Weekend Film Recommendation: Seven Psychopaths

Martin and John Michael McDonagh have earned an estimable reputation for themselves in Hollywood with their offbeat character studies that traverse action, comedy, and drama. Although I have already praised The Guard at RBC, most will be familiar with the work of the younger brother, Martin McDonagh, for In Bruges. This week’s film recommendation is Martin’s most recent feature film, which moves the setting from Europe to Los Angeles, in Seven Psychopaths (2012).

The self-referential hook in the film’s plot is easy to spot. Marty, played by Colin Farrell, is an Irish scriptwriter laboring with a drinking problem (some of the clichés are too obvious to be unintentional) and nothing more than a great working title—“Seven Psychopaths”—for his long overdue next work. Marty’s rare progress on the script relies on infrequent moments of sobriety and inspiration offered by his eccentric friend Billy, played by Sam Rockwell.

Billy’s daytime job is a collaborative effort with Hans, played by Christopher Walken, to kidnap wealthy Angelenos’ dogs only to return them in exchange for a hefty payout. Things take a turn for the unexpected when they happen to kidnap a dog that belongs to Charlie, one of LA’s crime bosses played by Woody Harrelson. Charlie’s love of his dog is so profound that the lengths to which he’ll go to retrieve it are unquestionably psychopathic.

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You’d have to be witless to be surprised by the film’s big reveal, which happens about two-thirds into the film. The stories that Billy has been feeding Marty to enable progress on the script are drawn from characters he himself encounters. Sometimes the script merely reflects what Marty has witnessed, whereas sometimes Marty has reproduced an incriminating story recited to him by Billy.

But where Seven Psychopaths really gets going is in those moments when McDonagh plays around with the meta trope to the point that Marty’s stories presage events before they even unfold around him. Is this a drunken hallucination? Is Marty a supernatural being, capable of commanding events into existence with his pen? Is the world nothing more than a representation of Marty’s own grandiose self-image borne out of psychopathy of his own?

McDonagh is perfectly capable of creating a fun and watchable crime caper, but his real strength is in playing with an audience’s expectations about the genre’s form itself. He seems to delight in ridiculing the pomposity of most action films and the over-blown macho types who typically populate them. Hence his selection of a bunch of pathetic characters to appear as his eponymous psychopaths, who fumble around desperately searching for a purpose worthy of their inflated attention-seeking egos. No such luck, unfortunately – they have to make do with the hand they’re dealt: a crime boss’ pathological inability to hold back tears at the thought of his stolen shih tzu; a pitiful excuse for a final shootout; and a wacky bartender’s effete attachment to a bunny. It’s all there to rescue the audience from having to watch yet another movie that exhausts further the already drab and tired tropes common to the genre.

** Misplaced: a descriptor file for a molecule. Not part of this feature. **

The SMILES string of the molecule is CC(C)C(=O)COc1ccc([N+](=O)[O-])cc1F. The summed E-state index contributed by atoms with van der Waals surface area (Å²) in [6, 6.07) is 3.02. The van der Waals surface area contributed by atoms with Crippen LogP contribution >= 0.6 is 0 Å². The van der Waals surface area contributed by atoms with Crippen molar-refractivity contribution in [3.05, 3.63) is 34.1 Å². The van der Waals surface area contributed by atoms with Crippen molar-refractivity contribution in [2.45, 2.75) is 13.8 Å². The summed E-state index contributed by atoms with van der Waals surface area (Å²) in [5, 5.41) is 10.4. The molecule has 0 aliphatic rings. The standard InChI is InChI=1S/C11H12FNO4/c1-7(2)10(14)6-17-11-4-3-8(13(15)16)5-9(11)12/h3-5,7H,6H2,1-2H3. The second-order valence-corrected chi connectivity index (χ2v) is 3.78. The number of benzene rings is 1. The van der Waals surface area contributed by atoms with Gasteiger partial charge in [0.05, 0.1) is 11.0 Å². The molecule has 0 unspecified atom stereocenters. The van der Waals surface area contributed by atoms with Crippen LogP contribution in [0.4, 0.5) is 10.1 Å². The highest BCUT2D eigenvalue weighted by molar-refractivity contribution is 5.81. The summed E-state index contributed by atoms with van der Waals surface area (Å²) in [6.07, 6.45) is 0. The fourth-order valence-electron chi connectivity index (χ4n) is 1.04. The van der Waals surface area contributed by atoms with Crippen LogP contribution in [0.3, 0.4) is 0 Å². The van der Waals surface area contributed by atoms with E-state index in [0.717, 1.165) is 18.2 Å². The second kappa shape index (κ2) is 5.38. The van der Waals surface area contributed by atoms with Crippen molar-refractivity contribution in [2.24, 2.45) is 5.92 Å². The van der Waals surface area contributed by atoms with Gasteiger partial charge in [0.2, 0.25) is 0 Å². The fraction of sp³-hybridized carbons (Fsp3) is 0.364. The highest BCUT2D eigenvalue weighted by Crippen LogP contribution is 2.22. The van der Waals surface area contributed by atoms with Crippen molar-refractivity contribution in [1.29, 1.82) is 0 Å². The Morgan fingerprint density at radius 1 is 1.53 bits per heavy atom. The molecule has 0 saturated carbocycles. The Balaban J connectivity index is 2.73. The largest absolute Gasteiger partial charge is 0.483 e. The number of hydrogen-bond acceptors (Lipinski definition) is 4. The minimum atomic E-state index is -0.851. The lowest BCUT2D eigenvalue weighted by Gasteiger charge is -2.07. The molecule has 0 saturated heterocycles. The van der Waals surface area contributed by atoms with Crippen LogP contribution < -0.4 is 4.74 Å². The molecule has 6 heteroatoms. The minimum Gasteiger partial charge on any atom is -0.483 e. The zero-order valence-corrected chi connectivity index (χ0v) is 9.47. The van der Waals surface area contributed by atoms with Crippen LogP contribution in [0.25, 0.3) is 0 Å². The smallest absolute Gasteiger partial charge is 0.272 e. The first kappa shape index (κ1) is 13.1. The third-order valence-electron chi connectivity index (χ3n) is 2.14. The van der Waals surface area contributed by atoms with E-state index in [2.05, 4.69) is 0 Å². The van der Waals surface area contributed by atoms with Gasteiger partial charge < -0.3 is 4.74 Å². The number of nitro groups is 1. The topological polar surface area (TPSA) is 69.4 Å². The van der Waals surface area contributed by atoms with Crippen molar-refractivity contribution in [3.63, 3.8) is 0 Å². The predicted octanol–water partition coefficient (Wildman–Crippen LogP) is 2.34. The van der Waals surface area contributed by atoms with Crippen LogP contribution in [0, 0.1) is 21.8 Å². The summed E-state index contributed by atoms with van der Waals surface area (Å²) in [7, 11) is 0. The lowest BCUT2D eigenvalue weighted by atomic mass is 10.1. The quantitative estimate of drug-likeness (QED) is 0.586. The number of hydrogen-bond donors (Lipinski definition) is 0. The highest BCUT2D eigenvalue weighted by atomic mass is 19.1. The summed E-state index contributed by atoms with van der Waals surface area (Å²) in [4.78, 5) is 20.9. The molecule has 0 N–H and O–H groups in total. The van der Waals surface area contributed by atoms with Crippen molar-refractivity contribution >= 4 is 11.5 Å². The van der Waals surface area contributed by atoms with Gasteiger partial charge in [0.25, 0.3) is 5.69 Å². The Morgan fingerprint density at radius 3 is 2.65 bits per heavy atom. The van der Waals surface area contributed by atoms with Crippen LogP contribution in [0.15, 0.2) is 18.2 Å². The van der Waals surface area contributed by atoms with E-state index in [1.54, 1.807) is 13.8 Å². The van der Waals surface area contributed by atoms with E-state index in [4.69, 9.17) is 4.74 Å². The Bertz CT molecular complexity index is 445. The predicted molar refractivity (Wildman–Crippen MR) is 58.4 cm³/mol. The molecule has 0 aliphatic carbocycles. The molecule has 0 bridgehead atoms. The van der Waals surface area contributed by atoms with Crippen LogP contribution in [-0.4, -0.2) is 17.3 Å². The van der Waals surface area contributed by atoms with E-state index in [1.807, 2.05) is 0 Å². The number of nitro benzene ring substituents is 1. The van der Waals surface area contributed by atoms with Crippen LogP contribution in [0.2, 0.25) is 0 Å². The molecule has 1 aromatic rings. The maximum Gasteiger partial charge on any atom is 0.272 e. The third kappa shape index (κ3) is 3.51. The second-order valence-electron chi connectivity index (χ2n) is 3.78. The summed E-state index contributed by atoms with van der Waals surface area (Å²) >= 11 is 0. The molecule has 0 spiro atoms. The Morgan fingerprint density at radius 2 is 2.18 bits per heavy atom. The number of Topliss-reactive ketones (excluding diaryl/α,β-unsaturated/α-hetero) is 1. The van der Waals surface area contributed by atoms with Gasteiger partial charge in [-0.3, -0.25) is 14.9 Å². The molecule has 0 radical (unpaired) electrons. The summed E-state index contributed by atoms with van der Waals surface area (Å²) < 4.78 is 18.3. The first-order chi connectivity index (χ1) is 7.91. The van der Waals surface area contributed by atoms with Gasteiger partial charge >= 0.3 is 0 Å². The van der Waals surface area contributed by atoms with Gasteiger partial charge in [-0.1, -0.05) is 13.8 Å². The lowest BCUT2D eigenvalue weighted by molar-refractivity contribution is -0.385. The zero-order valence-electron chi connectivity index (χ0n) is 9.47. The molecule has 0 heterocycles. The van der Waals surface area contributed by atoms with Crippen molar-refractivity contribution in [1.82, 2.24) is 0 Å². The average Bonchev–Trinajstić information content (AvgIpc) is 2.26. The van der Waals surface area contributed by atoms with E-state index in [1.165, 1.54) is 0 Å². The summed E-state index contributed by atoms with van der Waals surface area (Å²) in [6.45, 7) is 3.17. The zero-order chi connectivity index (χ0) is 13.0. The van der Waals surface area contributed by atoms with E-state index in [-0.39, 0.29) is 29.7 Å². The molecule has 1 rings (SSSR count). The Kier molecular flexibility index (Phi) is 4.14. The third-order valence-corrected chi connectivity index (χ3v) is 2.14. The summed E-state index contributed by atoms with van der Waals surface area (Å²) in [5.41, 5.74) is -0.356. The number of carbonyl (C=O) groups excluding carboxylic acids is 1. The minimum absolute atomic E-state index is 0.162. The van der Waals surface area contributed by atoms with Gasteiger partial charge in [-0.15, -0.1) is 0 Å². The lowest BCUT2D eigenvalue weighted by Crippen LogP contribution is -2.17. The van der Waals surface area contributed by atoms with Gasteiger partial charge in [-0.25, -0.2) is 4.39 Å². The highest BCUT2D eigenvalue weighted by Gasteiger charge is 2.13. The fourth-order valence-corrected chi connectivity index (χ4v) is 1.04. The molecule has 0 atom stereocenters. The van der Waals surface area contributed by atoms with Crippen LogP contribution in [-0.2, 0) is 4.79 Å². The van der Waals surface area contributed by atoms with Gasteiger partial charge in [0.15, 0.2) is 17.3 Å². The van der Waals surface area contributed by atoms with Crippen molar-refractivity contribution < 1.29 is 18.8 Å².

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Like a few films I’ve reviewed at RBC that toy with the film-making conceit (e.g., see 20,000 Days on Earth or Rubber, among others), the self-referential theme running throughout the film gives the impression that there are a few hidden jokes that aren’t intended for the audience –perhaps McDonagh is guilty of making a few jokes for his own amusement. This would be consistent with the self-obsession of the characters on screen. I certainly wasn’t inclined to begrudge him that much with a film as plainly entertaining as was Seven Psychopaths.


Weekend Film Recommendation: Game Change

The most remarkable thing about Tina Fey’s SNL skit about Sarah Palin’s notorious Couric interview wasn’t the accuracy of her impersonation. It was the fact that the joke spoke for itself so plainly in the verbatim repetition of Palin’s words. If there’s a joke in this week’s film recommendation, it’s of a similar form. Julianne Moore plays Palin in Game Change, the HBO adaptation of the “high risk, high reward” selection of a running mate capable of shoring up the McCain campaign’s lack of popularity with younger—and especially female—voters.